AMITIAE - Wednesday 10 February 2016
Cassandra: Three Macs and an iPhone - Presentations in an English Class for Thai Engineering Students
By Graham K. Rogers
As it was clear that testing reading was not working, I made a switch last year to the more communicative presentation format: students need this skill anyway, so it helps to start them early, even if the results may be patchy. I make it clear to the students that there are no marks for English (but I may cut a couple if they slip in too much of their native language).
When the class started, there were three Macs in the room: a recent MacBook Pro, a MacBook Air and an older MacBook Pro (about 2010).
In the end, five groups made presentations with the Macs, but two were using the computers for the first time and may not have produced the best performance. One group suffered slightly as they tried to run the presentation from a USB drive, which I think always slows things down: better to copy the data to the computer before the class. It is also better to be familiar with the technology of course.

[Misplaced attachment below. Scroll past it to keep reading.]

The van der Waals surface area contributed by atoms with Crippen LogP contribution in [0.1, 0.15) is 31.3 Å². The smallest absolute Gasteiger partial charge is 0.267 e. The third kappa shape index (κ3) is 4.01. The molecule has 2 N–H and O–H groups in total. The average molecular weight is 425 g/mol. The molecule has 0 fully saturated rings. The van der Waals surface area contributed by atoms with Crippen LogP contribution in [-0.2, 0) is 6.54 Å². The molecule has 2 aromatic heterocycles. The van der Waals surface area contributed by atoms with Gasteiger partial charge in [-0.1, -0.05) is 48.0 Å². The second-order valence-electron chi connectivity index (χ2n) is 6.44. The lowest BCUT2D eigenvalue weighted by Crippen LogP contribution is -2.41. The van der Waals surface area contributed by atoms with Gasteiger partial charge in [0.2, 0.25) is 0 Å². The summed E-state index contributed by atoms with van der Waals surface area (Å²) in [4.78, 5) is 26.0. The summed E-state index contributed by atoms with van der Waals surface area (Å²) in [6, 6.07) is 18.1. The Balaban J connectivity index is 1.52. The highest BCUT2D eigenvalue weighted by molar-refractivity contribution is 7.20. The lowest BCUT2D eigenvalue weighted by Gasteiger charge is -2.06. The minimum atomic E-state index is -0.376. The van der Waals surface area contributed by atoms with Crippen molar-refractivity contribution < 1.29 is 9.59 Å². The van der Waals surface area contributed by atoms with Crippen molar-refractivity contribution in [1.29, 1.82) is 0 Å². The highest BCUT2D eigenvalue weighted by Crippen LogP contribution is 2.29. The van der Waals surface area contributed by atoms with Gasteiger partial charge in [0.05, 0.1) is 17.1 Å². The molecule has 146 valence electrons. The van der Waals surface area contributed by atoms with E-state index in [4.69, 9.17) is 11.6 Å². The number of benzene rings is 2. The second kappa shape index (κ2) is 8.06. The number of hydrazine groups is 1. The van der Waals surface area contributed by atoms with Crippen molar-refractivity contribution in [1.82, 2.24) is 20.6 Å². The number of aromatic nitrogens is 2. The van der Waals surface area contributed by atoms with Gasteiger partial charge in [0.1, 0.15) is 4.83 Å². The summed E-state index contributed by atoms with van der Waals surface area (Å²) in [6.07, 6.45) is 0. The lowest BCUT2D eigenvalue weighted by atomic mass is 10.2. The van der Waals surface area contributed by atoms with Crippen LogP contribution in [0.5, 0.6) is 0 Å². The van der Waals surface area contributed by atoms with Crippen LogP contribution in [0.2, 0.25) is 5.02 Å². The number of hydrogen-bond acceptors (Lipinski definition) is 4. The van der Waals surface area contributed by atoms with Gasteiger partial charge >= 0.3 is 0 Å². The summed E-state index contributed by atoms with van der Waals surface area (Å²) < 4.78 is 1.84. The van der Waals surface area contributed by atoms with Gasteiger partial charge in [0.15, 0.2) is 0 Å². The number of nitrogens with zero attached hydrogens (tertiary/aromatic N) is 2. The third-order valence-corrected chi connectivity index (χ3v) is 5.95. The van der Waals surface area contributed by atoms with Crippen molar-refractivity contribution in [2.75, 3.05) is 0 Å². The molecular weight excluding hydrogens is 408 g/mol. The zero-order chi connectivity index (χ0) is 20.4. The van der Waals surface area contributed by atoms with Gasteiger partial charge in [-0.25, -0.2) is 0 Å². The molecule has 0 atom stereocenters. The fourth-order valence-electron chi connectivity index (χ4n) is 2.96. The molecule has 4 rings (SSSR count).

Towards the end one group approached and asked if they could use the Lightning-to-VGA adapter I had and ran an impressive presentation from an iPhone, with some interesting transition effects in Keynote. They knew the content and produced workmanlike slides for the presentation. I was pleased with this.
Later I asked them about their work and was surprised by two things: rather than producing the slides on a computer and synchronising, they had worked solely on the iPhone; and they had never used Keynote before.
Graham K. Rogers teaches at the Faculty of Engineering, Mahidol University in Thailand. He wrote in the Bangkok Post, Database supplement on IT subjects. For the last seven years of Database he wrote a column on Apple and Macs. He is now continuing that in the Bangkok Post supplement, Life.
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